The main reason is [B]lower required margin[/B] on trades with offshore brokers, compared to U.S. brokers.
Lower required margin is commonly referred to as [B]higher maximum allowable leverage.[/B]
Example: If you have three open positions running simultaneously, and each position utilizes 5:1 actual leverage, then for the duration of those three trades, your account is leveraged at 15:1 overall.
• If your account is with a U.S. broker, required margin on those three positions will be at least 2% of the combined notional value of those positions, in order to comply with the CFTC’s 50:1 allowable leverage limit. In this case, required margin will temporarily encumber at least 30% of your account balance, for the duration of your three trades.
That hefty margin amount will be released back to you after your trades are closed. But, while those trades are open, not having the use of those margin funds may hamper your trade management, or preclude the opening of additional positions.
• On the other hand, if your account were with an offshore broker who is not forced by the CFTC to withhold such a large margin amount, you would have much better access to your own money. If your offshore broker offers 100:1 maximum allowable leverage, then required margin would be 15% of your account, rather than 30%.
If your offshore broker offers 200:1 maximum allowable leverage, then only 7½% of your account would be tied up in required margin.
And so forth.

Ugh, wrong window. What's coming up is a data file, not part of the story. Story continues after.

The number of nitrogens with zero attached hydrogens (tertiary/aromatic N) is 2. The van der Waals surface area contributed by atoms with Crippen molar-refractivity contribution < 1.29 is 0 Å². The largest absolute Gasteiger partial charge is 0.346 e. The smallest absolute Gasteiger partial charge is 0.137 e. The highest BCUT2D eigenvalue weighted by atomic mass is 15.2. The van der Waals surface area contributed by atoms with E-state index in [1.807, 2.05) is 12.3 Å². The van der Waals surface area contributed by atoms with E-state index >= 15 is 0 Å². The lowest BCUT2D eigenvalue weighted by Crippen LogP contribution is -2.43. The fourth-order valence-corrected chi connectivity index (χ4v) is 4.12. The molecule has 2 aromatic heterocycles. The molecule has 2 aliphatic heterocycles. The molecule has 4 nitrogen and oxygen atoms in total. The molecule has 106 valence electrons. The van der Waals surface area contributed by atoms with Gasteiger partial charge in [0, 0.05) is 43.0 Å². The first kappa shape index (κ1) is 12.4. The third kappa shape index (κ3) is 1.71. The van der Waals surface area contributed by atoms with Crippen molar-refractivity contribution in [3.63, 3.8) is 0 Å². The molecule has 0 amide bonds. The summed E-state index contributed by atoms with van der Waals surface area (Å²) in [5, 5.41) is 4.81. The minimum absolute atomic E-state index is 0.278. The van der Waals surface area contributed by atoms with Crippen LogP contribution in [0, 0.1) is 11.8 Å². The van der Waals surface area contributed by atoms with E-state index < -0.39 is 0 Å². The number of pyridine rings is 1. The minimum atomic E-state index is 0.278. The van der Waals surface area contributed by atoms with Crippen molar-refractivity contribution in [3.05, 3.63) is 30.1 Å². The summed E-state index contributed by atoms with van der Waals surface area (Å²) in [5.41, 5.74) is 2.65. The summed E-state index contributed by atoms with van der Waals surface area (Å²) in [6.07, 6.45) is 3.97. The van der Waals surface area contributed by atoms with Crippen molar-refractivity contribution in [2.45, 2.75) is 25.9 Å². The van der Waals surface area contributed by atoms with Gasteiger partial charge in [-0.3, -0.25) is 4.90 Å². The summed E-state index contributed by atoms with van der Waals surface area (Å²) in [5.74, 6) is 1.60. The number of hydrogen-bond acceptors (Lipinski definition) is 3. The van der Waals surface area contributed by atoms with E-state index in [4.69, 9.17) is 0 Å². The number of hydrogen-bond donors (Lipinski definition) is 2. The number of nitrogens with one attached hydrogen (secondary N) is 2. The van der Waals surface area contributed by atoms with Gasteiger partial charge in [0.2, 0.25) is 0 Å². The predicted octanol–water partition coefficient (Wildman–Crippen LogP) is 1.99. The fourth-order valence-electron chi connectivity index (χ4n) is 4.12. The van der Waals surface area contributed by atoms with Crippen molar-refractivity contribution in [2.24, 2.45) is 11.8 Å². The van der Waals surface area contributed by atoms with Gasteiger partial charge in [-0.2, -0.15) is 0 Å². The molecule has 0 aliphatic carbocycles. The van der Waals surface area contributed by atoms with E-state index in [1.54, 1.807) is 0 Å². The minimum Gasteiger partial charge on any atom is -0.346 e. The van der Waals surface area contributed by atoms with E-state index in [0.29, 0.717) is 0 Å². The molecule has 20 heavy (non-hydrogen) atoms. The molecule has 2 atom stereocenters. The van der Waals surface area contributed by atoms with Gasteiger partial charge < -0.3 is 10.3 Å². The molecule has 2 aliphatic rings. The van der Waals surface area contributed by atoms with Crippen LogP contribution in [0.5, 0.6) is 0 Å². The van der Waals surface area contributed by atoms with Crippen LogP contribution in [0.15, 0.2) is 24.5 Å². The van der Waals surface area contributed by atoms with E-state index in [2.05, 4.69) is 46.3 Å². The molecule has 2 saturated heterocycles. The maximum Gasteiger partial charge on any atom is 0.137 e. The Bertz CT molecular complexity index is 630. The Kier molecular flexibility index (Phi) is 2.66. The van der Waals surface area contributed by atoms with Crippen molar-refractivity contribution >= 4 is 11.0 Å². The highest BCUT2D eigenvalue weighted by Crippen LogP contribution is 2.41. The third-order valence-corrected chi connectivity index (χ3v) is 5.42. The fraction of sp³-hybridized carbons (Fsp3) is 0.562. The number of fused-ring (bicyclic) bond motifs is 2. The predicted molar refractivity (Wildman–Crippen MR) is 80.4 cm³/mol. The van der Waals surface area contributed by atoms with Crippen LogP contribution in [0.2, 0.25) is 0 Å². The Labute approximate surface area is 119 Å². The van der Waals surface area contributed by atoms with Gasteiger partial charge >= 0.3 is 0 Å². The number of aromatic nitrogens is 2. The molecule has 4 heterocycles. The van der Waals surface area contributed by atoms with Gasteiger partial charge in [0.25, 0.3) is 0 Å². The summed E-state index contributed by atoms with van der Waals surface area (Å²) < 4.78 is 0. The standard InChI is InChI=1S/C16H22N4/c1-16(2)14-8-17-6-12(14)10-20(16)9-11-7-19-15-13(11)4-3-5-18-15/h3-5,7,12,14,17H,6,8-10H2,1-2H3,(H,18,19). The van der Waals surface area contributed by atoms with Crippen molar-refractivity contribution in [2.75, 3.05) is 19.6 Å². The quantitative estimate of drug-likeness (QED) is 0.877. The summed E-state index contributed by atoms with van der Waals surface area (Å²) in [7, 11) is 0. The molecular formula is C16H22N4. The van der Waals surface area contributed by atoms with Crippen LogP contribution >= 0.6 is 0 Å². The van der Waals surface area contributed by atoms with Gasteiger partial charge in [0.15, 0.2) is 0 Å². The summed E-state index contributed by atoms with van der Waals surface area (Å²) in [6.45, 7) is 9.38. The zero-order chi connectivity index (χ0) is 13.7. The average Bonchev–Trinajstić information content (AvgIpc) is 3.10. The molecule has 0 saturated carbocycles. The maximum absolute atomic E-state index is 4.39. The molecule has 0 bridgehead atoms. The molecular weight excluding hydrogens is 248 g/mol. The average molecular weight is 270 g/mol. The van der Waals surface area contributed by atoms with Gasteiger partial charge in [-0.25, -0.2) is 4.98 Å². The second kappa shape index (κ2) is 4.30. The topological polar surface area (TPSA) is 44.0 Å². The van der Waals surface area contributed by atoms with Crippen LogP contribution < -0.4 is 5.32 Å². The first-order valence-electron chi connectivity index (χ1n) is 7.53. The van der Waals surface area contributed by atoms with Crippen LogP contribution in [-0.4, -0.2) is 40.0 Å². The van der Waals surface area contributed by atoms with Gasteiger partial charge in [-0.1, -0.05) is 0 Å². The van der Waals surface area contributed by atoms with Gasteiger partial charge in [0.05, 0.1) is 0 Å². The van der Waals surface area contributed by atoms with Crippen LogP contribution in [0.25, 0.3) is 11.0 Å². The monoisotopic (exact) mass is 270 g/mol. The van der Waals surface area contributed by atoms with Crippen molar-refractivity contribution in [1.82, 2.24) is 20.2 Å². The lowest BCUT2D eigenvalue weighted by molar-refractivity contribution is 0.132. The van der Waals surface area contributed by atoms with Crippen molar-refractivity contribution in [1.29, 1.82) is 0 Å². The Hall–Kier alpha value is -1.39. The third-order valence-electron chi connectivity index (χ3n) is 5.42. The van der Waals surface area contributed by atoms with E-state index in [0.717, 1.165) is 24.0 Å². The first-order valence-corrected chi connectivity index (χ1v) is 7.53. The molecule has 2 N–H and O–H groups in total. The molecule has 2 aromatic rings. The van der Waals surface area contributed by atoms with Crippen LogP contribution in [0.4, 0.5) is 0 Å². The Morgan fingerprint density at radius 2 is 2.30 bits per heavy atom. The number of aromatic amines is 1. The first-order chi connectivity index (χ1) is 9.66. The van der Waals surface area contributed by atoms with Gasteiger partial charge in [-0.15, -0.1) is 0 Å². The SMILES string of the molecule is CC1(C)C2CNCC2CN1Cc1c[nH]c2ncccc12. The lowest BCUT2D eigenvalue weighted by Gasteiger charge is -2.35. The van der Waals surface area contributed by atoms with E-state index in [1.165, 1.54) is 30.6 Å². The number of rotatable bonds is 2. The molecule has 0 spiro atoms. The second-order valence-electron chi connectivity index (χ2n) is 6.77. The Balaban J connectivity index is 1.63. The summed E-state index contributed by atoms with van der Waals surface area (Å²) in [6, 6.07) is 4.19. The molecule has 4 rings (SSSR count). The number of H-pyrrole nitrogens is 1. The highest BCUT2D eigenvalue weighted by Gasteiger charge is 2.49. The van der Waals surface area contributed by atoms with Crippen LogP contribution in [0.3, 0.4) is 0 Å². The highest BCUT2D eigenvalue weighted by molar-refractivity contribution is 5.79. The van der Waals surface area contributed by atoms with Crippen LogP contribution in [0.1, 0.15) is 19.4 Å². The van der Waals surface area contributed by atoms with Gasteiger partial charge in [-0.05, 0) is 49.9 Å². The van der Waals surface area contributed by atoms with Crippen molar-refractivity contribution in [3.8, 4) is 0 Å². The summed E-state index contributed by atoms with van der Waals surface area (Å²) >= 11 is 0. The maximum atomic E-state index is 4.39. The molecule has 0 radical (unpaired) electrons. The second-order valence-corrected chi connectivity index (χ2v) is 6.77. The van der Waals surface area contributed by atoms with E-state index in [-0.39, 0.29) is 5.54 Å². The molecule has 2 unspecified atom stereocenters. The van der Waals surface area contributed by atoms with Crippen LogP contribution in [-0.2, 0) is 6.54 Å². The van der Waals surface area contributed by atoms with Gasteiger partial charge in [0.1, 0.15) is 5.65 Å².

The mathematical relationship between margin and leverage is:
Required margin = 1 ÷ maximum allowable leverage (sometimes referred to as broker leverage)
As for withdrawal fees and taxes, which you asked about —
Your broker, whether U.S. or offshore, should not levy fees for withdrawals. There can, however, be fees associated with moving funds to and from offshore locations (bank wire fees, etc.) and these can be significant. As part of your due diligence in considering any broker, but especially an offshore broker, you should investigate the funding options available with that broker.
Regarding taxes, generally there is no difference between U.S. and offshore brokers in the tax treatment of forex profits. As a general rule, brokers do not withhold taxes (either U.S. or foreign) from customer accounts. It is the responsibility of the taxpayer (the forex customer) to report forex profits as income, whether earned in the U.S. or offshore, and to calculate the required tax using either Section 988 or Section 1256 of the IRS code (depending on how that taxpayer has elected to manage his/her forex taxation).
There is one reporting requirement for customers of offshore brokers which does not apply to customers of U.S. brokers: the FBAR report. This report (formerly known as the Foreign Bank Account Report) now applies to all offshore financial accounts, including forex accounts, if $10,000 or more is held in those accounts combined. (If you hold less than that threshold amount in all of your offshore accounts combined, then you don’t have to file the FBAR.)
If the FBAR is required, it must be taken seriously. The penalty for failing to a file a required FBAR is even more severe than the penalty for failing to file a tax return.
You could have discovered all of this for yourself, by reading the Offshore Broker thread. But, as you point out, it’s a very long and complicated thread.
That’s where the Babypips SEARCH feature can be a big help. Using appropriate key-words, (example: “offshore forex account taxation”), you can do a self-directed search of the entire Babypips site.
This forum contains thousands of threads, and millions of words, and you can’t possibly read all of it. The more the forum archives grow, the more valuable the SEARCH feature becomes.